Dr. Gabriel S. Tajeu, a post-doctoral fellow in the department of epidemiology at the University of Alabama at Birmingham — in collaboration with Dr. Andrea L. Cherrington, associate professor in UAB’s division of preventive medicine and the Nutrition Obesity Research Center (NORC), as well as Ms. Lynn J. Andreae, program coordinator, and Dr. Candice Prince, research assistant, in the division of preventive medicine — has assessed perceived discrimination as well as patient satisfaction in dealings with non-physician health care staff (i.e., front desk staff).
From June to November 2008, the researchers conducted a dozen focus group interviews with 55 African American and 37 White participants, classified by race and gender. Using a topic guide to assist in discussion and to help identify elements that promoted perceived discrimination — in addition to analyzing transcripts for significant contributing themes — apparent discrimination was linked primarily to insurance or socioeconomic status as well as race. Patients’ perception of how they were treated was associated with both verbal and nonverbal communication styles.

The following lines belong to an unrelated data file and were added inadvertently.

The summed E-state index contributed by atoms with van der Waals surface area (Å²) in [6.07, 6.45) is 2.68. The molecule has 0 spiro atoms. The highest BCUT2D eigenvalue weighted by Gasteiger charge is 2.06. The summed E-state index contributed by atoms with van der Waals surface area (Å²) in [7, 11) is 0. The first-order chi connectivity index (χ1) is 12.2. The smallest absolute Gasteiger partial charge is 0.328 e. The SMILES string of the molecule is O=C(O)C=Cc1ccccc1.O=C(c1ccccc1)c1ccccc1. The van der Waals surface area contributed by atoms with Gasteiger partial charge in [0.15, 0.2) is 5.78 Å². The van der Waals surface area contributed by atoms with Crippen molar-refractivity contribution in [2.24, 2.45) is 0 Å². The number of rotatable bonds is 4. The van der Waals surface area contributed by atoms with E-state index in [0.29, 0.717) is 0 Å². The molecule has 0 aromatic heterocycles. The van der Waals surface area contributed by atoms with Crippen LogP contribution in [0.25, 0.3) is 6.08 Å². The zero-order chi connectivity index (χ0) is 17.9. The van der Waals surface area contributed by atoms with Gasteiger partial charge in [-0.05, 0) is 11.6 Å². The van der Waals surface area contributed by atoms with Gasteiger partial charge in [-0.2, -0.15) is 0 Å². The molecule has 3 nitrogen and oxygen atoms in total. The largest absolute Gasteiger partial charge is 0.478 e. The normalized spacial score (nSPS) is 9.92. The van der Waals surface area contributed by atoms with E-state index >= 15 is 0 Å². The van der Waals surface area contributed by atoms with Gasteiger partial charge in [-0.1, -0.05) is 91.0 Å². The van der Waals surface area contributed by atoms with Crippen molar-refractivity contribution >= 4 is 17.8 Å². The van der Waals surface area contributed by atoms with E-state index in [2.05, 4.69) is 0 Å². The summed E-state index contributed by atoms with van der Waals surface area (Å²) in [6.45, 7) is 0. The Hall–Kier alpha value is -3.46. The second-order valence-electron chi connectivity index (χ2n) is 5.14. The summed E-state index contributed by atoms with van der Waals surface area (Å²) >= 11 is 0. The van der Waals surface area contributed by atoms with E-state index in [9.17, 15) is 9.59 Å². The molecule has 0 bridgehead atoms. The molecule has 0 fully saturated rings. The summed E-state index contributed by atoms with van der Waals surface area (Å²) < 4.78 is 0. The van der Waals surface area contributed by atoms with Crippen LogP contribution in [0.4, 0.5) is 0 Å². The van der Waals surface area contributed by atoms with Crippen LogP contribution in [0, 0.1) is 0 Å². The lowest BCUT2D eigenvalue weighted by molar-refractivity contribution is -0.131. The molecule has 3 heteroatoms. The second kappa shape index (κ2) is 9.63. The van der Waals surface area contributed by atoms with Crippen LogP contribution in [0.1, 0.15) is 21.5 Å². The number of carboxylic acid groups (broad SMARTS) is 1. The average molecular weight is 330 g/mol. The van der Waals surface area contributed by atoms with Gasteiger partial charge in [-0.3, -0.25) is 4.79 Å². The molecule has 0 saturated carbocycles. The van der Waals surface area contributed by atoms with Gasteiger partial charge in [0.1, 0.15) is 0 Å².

The results of the study by Dr. Tajeu and colleagues suggest that “[t]he behaviors of non-physician health care staff in the clinical setting can potentially contribute to patients’ perceptions of discrimination and lowered patient satisfaction. Future interventions to reduce health care discrimination should include a focus on staff cultural competence and customer service skills.”
“ ‘We’ll Get to You When We get to You’: Exploring Potential Contributions of Health Care Staff Behaviors to Patient Perceptions of Discrimination and Satisfaction” was published in August in the American Journal of Public Health.
Journal article: http://ajph.aphapublications.org/doi/abs/10.2105/AJPH.2015.302721